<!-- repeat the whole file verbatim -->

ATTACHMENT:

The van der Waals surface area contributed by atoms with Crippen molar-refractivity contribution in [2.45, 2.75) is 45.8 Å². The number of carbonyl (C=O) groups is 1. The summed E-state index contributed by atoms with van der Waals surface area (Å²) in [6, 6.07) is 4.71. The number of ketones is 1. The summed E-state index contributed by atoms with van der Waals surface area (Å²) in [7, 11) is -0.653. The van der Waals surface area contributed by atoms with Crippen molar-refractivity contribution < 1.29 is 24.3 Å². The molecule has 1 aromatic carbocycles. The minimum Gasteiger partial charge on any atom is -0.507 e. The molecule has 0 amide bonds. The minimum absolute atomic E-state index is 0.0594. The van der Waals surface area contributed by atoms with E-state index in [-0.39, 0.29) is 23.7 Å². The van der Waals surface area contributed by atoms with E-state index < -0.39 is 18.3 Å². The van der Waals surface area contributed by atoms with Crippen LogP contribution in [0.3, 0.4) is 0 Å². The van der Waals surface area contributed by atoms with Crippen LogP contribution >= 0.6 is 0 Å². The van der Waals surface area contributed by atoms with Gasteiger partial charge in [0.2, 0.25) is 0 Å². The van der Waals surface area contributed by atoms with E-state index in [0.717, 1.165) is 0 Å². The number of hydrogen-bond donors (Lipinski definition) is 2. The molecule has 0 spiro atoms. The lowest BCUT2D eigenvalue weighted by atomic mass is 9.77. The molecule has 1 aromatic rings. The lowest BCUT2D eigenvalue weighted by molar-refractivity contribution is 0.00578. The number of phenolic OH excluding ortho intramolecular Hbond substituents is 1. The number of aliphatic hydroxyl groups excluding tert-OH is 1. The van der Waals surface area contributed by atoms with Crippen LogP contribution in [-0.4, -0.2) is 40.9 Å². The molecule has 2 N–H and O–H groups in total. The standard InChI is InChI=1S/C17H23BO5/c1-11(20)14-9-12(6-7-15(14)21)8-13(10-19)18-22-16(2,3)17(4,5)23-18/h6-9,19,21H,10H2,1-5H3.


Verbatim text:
The van der Waals surface area contributed by atoms with Crippen molar-refractivity contribution in [2.45, 2.75) is 45.8 Å². The number of carbonyl (C=O) groups is 1. The summed E-state index contributed by atoms with van der Waals surface area (Å²) in [6, 6.07) is 4.71. The number of ketones is 1. The summed E-state index contributed by atoms with van der Waals surface area (Å²) in [7, 11) is -0.653. The van der Waals surface area contributed by atoms with Crippen molar-refractivity contribution < 1.29 is 24.3 Å². The molecule has 1 aromatic carbocycles. The minimum Gasteiger partial charge on any atom is -0.507 e. The molecule has 0 amide bonds. The minimum absolute atomic E-state index is 0.0594. The van der Waals surface area contributed by atoms with E-state index in [-0.39, 0.29) is 23.7 Å². The van der Waals surface area contributed by atoms with E-state index < -0.39 is 18.3 Å². The van der Waals surface area contributed by atoms with Crippen LogP contribution in [0.3, 0.4) is 0 Å². The van der Waals surface area contributed by atoms with Crippen LogP contribution >= 0.6 is 0 Å². The van der Waals surface area contributed by atoms with Gasteiger partial charge in [0.2, 0.25) is 0 Å². The van der Waals surface area contributed by atoms with E-state index in [0.717, 1.165) is 0 Å². The number of hydrogen-bond donors (Lipinski definition) is 2. The molecule has 0 spiro atoms. The lowest BCUT2D eigenvalue weighted by atomic mass is 9.77. The molecule has 1 aromatic rings. The lowest BCUT2D eigenvalue weighted by molar-refractivity contribution is 0.00578. The number of phenolic OH excluding ortho intramolecular Hbond substituents is 1. The number of aliphatic hydroxyl groups excluding tert-OH is 1. The van der Waals surface area contributed by atoms with Crippen LogP contribution in [-0.4, -0.2) is 40.9 Å². The molecule has 2 N–H and O–H groups in total. The standard InChI is InChI=1S/C17H23BO5/c1-11(20)14-9-12(6-7-15(14)21)8-13(10-19)18-22-16(2,3)17(4,5)23-18/h6-9,19,21H,10H2,1-5H3.